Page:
10 STEPS TO BUILDING AN INSIDER THREAT PROGRAM
- Get executive buy-in: Don’t fight this battle on your own. Getting definitive buy-in from leadership is the first and most critical step in defining your security and IT team.
- Identify and engage your stakeholders: Identify and engage line-of-business leaders such as, HR, legal and other IT leaders as key stakeholders.
- Know what data is most valuable: All data has value, but it’s essential to understand the different types of unstructured data to keep a close eye on.
- Think like an insider: Why would they want to move or take information — and what would they ultimately want to do with it? What tactics or blind spots might they exploit to do it? What workarounds could they use to get work done?
- Define insider triggers: Start by focusing on the most common data exfiltration scenarios. Departing employees and high-risk workers are a great place to start.
- Establish consistent workflows: Exceptions and workarounds are the Achilles heel of insider threat programs. Make sure you clearly define the workflow for each trigger — and consistently execute and improve the steps you establish.
- Create rules of engagement: It’s important to define what happens once a workflow has been triggered and potential data exfiltration identified. Your rules of engagement separate security and IT from any enforcement responsibilities. This allows them to focus on monitoring, detection and remediation.
- Leverage existing security and IT teams — and train your stakeholders: Because you’ve honed your insider threat program down to a few key workflows, your existing security and IT teams should be able to handle the monitoring and detection responsibilities. But security and IT teams don’t have to shoulder the full burden. It’s also critical that all stakeholders (the HR, legal, line-of-business managers, etc.) be trained so they understand the full scope of the insider threat program.
- Be transparent in communication: Transparency is critical for building a healthy culture that values security. Employees should understand that your program is applied universally and without privileges or exceptions — and they should understand how the program is designed to support their productivity while protecting the business.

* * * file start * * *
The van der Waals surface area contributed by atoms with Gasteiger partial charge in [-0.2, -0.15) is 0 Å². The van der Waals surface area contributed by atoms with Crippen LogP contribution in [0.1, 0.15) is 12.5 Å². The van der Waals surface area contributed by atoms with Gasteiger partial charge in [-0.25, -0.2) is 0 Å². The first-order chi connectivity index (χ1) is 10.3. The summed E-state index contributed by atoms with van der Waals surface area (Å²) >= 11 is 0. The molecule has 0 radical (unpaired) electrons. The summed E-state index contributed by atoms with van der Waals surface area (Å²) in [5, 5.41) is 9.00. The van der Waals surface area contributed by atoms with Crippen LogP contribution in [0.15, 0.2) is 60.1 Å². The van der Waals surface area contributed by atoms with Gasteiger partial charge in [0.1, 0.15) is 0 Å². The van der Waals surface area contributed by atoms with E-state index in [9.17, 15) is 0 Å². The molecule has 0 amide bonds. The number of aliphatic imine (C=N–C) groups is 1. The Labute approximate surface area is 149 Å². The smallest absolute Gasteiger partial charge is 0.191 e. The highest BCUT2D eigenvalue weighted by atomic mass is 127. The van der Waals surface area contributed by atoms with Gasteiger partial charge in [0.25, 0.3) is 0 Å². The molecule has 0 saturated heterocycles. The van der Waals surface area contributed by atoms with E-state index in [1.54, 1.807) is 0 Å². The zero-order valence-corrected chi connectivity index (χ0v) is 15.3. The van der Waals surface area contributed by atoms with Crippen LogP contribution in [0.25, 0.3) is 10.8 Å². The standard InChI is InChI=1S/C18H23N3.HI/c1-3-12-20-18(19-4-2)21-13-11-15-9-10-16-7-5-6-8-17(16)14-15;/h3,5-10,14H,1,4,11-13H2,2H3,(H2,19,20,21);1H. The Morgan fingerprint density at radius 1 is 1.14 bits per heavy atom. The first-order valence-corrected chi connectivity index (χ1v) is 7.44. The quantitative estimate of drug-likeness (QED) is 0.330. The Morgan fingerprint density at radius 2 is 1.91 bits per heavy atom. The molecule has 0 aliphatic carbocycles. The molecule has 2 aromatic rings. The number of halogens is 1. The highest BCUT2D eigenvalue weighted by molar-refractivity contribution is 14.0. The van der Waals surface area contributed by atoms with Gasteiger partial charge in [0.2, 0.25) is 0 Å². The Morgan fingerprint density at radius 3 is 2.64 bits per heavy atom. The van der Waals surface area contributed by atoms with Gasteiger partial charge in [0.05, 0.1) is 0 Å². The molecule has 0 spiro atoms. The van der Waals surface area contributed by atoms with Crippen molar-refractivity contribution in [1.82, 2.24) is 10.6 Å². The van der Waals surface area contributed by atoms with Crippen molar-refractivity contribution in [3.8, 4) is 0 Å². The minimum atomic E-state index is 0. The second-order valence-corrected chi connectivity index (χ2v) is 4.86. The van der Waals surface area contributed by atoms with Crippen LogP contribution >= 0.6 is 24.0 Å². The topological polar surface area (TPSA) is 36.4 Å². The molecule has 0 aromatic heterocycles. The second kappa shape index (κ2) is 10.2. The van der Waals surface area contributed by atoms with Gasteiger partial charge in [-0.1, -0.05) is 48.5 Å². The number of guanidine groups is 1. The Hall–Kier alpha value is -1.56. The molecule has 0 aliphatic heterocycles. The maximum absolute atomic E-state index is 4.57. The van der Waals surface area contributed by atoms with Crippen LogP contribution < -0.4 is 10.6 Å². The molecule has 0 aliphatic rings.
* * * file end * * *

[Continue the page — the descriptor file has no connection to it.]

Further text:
- Implement true monitoring, detection and response technology: True monitoring, detection and response technology must be continuously running, providing historical context and complete visibility into all data activity. This enables your insider threat team to quickly and effectively see the full picture — and protect all data at all times.
How to Build an Effective Insider Threat Program
This quick list will help your team brainstorm how to get an insider threat program off the ground. For some security teams, this can be an intimidating process — but this is a great place to start.
Implement an insider threat solution
Continuously monitor file activity to detect risk
Track creation, modification and movement of files
Easily identify suspicious behavior
Set up alerts for file activity based on user, data exfiltration vector and file count or size
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Respond immediately by searching comprehensive file details including file hash, owner, path, size, and category alongside device information such as hostname and IP address
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Quickly access file contents to determine their sensitivity and value